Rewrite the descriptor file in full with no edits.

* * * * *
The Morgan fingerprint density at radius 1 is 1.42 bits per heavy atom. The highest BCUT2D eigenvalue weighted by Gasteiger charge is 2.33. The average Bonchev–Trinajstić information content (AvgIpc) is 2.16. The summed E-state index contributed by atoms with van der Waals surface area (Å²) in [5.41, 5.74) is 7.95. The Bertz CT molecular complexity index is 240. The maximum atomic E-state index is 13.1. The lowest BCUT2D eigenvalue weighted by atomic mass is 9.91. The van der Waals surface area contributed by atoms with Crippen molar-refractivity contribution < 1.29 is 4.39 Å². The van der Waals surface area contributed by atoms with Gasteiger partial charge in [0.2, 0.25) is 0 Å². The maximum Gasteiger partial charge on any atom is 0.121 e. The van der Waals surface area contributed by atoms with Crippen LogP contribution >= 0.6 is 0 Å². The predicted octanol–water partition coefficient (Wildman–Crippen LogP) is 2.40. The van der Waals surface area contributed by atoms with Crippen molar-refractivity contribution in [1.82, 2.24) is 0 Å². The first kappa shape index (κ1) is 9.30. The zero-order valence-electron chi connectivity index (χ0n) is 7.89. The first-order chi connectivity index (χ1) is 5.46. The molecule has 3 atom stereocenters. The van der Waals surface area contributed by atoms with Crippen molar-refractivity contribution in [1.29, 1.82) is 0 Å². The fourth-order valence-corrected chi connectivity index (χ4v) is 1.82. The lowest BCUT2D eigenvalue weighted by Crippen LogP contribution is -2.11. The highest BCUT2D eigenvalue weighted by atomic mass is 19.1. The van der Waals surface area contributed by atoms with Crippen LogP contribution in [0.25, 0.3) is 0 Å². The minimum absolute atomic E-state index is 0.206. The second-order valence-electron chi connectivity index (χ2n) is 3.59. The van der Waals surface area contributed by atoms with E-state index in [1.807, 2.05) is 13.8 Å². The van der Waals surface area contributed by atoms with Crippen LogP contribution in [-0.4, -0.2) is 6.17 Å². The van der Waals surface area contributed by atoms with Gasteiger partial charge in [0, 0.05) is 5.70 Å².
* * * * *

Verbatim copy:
The Morgan fingerprint density at radius 1 is 1.42 bits per heavy atom. The highest BCUT2D eigenvalue weighted by Gasteiger charge is 2.33. The average Bonchev–Trinajstić information content (AvgIpc) is 2.16. The summed E-state index contributed by atoms with van der Waals surface area (Å²) in [5.41, 5.74) is 7.95. The Bertz CT molecular complexity index is 240. The maximum atomic E-state index is 13.1. The lowest BCUT2D eigenvalue weighted by atomic mass is 9.91. The van der Waals surface area contributed by atoms with Crippen molar-refractivity contribution < 1.29 is 4.39 Å². The van der Waals surface area contributed by atoms with Gasteiger partial charge in [0.2, 0.25) is 0 Å². The maximum Gasteiger partial charge on any atom is 0.121 e. The van der Waals surface area contributed by atoms with Crippen LogP contribution >= 0.6 is 0 Å². The predicted octanol–water partition coefficient (Wildman–Crippen LogP) is 2.40. The van der Waals surface area contributed by atoms with Crippen molar-refractivity contribution in [1.82, 2.24) is 0 Å². The first kappa shape index (κ1) is 9.30. The zero-order valence-electron chi connectivity index (χ0n) is 7.89. The first-order chi connectivity index (χ1) is 5.46. The molecule has 3 atom stereocenters. The van der Waals surface area contributed by atoms with Crippen molar-refractivity contribution in [1.29, 1.82) is 0 Å². The fourth-order valence-corrected chi connectivity index (χ4v) is 1.82. The lowest BCUT2D eigenvalue weighted by Crippen LogP contribution is -2.11. The highest BCUT2D eigenvalue weighted by atomic mass is 19.1. The van der Waals surface area contributed by atoms with Crippen LogP contribution in [0.25, 0.3) is 0 Å². The minimum absolute atomic E-state index is 0.206. The second-order valence-electron chi connectivity index (χ2n) is 3.59. The van der Waals surface area contributed by atoms with E-state index in [1.807, 2.05) is 13.8 Å². The van der Waals surface area contributed by atoms with Crippen LogP contribution in [-0.4, -0.2) is 6.17 Å². The van der Waals surface area contributed by atoms with Gasteiger partial charge in [0, 0.05) is 5.70 Å².